Posts Tagged With: Joy

Fear Of Failure

The belief – ‘survival of the fittest,’ has been ingrained into our psyche since the earliest days of civilization. Repeatedly told that the world is competitive and only the ‘top notch’ can survive, we live comparing our successes apropos others. Competitiveness is explained as the possession of a strong desire to be more successful than others or the quality of being as good as or better than others of a comparable nature.

We live in perpetual fear of failure. Of threatened survival. Is it true that being an ‘always winner’ can bring genuine happiness? Can it even guarantee happiness? Is it not more likely that buying into this belief, might actually be ensuring unhappiness?

Ask anyone why they have not accomplished their goals yet, and fear of failure will always crop up as the number one reason to, most of the time. But, this has nothing to do with being born with low self-confidence. It has everything to do with fear of failure being a socially acceptable behaviour. What we really fear is failing to do something right the first time. Is it really reasonable to expect anyone to do ‘right the first time around’? No. People require several attempts and lots of practice to get things right at all. Yet we go on expecting ourselves to ‘do it right’ the first time.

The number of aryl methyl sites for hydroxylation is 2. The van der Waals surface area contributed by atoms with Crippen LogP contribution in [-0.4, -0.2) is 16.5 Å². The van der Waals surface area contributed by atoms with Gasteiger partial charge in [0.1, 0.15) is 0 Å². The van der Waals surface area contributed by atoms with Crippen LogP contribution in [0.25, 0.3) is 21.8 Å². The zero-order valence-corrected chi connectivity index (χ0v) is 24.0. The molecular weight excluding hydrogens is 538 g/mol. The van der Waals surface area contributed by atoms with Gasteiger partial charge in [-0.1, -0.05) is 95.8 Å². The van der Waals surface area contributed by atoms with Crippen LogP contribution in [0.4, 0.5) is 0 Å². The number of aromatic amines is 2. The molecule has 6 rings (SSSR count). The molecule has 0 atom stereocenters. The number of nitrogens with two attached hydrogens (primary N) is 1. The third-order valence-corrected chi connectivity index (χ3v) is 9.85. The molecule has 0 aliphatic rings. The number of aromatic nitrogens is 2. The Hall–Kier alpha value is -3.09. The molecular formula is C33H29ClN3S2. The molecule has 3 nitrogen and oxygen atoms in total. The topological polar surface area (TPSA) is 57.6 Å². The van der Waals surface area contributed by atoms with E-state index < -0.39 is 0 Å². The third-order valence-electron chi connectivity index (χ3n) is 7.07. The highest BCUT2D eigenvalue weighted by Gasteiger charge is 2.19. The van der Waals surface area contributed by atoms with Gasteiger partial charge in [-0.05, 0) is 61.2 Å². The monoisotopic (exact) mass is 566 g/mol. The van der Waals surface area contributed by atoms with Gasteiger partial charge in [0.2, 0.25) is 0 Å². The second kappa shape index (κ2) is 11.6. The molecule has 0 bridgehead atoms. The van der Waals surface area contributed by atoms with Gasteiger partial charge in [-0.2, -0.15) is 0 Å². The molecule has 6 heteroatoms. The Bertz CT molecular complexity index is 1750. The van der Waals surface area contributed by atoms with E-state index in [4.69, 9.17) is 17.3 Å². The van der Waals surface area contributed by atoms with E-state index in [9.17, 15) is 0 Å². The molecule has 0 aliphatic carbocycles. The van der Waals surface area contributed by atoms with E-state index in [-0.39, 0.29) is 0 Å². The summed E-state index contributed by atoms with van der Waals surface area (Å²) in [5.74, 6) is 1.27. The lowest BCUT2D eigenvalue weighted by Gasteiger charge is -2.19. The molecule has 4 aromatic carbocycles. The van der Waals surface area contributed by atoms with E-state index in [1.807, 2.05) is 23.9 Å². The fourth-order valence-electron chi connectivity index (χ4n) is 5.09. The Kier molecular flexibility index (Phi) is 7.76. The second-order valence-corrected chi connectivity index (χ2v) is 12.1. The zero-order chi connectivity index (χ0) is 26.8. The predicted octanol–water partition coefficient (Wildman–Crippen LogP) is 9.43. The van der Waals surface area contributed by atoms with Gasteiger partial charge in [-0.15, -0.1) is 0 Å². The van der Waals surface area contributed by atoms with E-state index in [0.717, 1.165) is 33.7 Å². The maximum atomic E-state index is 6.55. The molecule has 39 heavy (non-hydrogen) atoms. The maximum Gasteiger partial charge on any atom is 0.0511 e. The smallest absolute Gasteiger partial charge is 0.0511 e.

Why are we in this situation? Right from school, we are trained that getting the ‘right’ answer the first time is the only thing that is rewarded, whereas the wrong answer is punished in a variety of ways: low grades, scolding and contempt from teachers and peers. By our late teens, we have been very effectively trained to fear failure. And most certainly not been taught to embrace failure as a key step in learning.

Most of us are still stuck with a big, ugly Fear of Failure staring us in the face whenever we try to break out of our current reality, go after big goals, or think about learning something new. Somewhere along the way, one has to de-learn the lesson to fear failure. Learn to go after what you want regardless of how often you might probably fail. Embrace failure as a part of getting what you want out of life.

The keys here will be –

Re-training your brain to go after new things. Take a class in something you’ve never done before. It doesn’t matter what it is. If you’ve never done it before, you are bound to fail the first few times you try it. This is a great way to relearn how to court failure, and then overcome it on your way to achievement.

Remind yourself that, fear of failure wasn’t always there for you. When you were a toddler, you had absolutely no fear of failure. If you were afraid to fail, you’d never have learned to walk! Somewhere inside who has absolutely zero fear of failure. That inside man wants to try to do everything. Access that brave little person once again, and you can achieve anything.

Choose to cultivate contentment, joy and bliss. Real, lasting happiness is about being who we really are and not something we have to strive for or can buy. Choose happiness now.

“Failure isn’t fatal, but failure to change might be” – John Wooden

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Hope: I think, I can!

‘Hope’ – a feeling of expectation and desire for a particular thing to happen.